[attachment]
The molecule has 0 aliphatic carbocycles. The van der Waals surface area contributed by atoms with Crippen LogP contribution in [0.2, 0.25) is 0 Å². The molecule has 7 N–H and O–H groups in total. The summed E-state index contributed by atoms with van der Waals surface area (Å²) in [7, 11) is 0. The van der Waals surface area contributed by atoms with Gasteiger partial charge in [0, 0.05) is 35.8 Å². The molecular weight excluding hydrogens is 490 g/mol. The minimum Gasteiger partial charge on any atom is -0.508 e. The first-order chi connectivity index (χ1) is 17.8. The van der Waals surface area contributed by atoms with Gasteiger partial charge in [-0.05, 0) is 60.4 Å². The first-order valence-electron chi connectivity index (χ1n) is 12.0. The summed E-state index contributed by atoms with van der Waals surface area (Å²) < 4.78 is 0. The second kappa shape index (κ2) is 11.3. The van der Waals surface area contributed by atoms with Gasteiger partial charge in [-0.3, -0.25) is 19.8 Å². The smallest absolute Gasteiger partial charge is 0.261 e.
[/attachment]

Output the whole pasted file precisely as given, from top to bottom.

The molecule has 0 aliphatic carbocycles. The van der Waals surface area contributed by atoms with Crippen LogP contribution in [0.2, 0.25) is 0 Å². The molecule has 7 N–H and O–H groups in total. The summed E-state index contributed by atoms with van der Waals surface area (Å²) in [7, 11) is 0. The van der Waals surface area contributed by atoms with Gasteiger partial charge in [0, 0.05) is 35.8 Å². The molecular weight excluding hydrogens is 490 g/mol. The minimum Gasteiger partial charge on any atom is -0.508 e. The first-order chi connectivity index (χ1) is 17.8. The van der Waals surface area contributed by atoms with Gasteiger partial charge in [-0.05, 0) is 60.4 Å². The first-order valence-electron chi connectivity index (χ1n) is 12.0. The summed E-state index contributed by atoms with van der Waals surface area (Å²) < 4.78 is 0. The second kappa shape index (κ2) is 11.3. The van der Waals surface area contributed by atoms with Gasteiger partial charge in [-0.3, -0.25) is 19.8 Å². The smallest absolute Gasteiger partial charge is 0.261 e.